Admissions impact of gap years on class of 2021

Did anyone see the article in the Boston Globe this morning stating 20 percent of incoming freshman at Harvard took gap years? I completely understand why students are taking gap years but I feel for the kids applying next year.

definitely less spots available at more selective schools.

That would mean about 300 students. I cannot bring myself to care about 300 students who won’t be able to attend Harvard. That is, what, 0.01% of all graduating high school students?

As for most other colleges with low acceptance rates? Many will accept a larger number of students next year, to offset losses in tuition revenue from this year, which will likely reduce the impact of gap year students, and there is also a strong likelihood that more students will attend a closer and cheaper college, which will usually be a public college.

These will, however, provide at least a bit of relief for colleges by contributing to effects of yield - between gap year students and ED students, colleges can have up to 65% of their class of 2025 enrolled even before they decide on RD acceptances.

However, why do people here care so much about the tiny number of students who apply to the colleges with really low acceptance rates. These are < 2% or so of all non-profit colleges, they also are attended by 2% of all undergraduates, at very most (or < 1.5% of all high school graduates).

For the vast majority of colleges in the USA, enrollment this year is no different than last year, and returning gap year students will easily be absorbed.

CC has so much rending of garments and gnashing of teeth over the “plight” of a tiny number students who think that their lives are over because they cannot attend a Very Most Prestigious College, and may have to attend a college which is (oh woe is them!) “only” ranked # 20 by USNews.

Sorry, the “plight” of students whose chances of being rejected by a Very Most Prestigious College have increased from 95.5% to 96.5%.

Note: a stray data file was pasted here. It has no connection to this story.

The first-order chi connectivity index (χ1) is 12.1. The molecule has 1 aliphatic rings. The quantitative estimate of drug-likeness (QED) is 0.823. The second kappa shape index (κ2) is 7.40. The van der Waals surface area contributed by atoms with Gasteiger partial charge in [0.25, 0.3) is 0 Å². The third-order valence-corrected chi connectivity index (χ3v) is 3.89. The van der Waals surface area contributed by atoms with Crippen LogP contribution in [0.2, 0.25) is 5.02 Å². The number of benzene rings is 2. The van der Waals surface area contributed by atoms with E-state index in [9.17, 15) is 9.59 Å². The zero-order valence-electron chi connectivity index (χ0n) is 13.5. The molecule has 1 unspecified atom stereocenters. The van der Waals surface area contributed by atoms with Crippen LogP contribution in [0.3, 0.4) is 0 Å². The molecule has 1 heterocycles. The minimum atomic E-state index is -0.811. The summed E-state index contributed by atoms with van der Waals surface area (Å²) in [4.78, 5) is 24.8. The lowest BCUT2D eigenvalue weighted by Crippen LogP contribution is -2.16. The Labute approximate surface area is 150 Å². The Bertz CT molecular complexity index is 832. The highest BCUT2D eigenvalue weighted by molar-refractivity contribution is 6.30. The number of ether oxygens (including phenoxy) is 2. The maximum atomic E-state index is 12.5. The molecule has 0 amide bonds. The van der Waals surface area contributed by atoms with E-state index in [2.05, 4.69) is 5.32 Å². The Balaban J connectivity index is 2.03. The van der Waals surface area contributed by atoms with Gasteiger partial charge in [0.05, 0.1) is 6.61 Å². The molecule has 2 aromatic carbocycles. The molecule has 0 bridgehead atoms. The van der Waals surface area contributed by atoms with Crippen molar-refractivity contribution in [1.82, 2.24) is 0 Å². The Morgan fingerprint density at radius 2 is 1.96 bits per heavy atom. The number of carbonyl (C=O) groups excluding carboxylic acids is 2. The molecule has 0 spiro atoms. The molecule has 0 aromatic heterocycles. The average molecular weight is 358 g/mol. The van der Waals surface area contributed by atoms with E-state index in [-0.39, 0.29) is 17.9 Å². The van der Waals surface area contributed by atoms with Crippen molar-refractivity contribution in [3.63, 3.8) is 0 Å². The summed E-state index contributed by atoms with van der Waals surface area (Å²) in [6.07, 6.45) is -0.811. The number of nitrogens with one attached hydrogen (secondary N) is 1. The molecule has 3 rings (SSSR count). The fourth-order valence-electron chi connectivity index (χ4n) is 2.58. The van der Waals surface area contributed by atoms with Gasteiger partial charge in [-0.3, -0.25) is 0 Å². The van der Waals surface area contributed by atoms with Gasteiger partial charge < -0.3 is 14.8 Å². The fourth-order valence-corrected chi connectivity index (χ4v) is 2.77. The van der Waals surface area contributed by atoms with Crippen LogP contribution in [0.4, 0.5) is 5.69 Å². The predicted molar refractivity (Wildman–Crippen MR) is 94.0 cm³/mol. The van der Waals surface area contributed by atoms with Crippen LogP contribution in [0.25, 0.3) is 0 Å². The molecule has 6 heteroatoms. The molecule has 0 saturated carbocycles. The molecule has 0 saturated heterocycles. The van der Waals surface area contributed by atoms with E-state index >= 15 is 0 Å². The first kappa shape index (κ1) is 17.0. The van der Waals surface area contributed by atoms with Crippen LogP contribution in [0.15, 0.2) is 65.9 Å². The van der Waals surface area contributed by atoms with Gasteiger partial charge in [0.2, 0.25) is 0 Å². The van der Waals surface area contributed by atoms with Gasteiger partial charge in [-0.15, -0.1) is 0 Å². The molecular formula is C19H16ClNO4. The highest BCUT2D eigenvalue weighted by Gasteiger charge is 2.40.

Compared to the issues of colleges which will not be able to financially support lower income students or public colleges and small rural colleges which may have to close, meaning that lower income students may have even fewer opportunities to even attend a college, the “problems” of a student who will be “forced” to attend a state flagship or a “T-50” instead of a “T-20” is the epitome of First World Problems.


Thanks for your reply. I guess I was less concerned about Harvard per se but wondering how widespread this may be at other college and the impact on students applying next year.

To be more accurate. “for the colleges which are attended by the vast majority of graduating HS students”.

Also, if there is a drop in enrollment, it won’t be because these students are taking a gap year. It will be because they are attending a cheaper college, closer to home.

These are not student who will compete with the next year’s HS graduates.

Kids from most income classes cannot afford to take a year off and not work for a salary. Since job availability is far lower, these students will go to college, albeit a cheaper college than they would normally have done.

Also, “no difference” also means that colleges which were seeing an annual decline in enrollment will see a similar decline in enrollment this year.

Again, “gap year” falls within the same category as “T-20” - it is something that is mostly part of the life style of the affluent.

So only colleges like Harvard, with 1/2 of their students from the top 10%m and 70% from the top 20% would ever worry about the effects of 20% who are taking a gap year.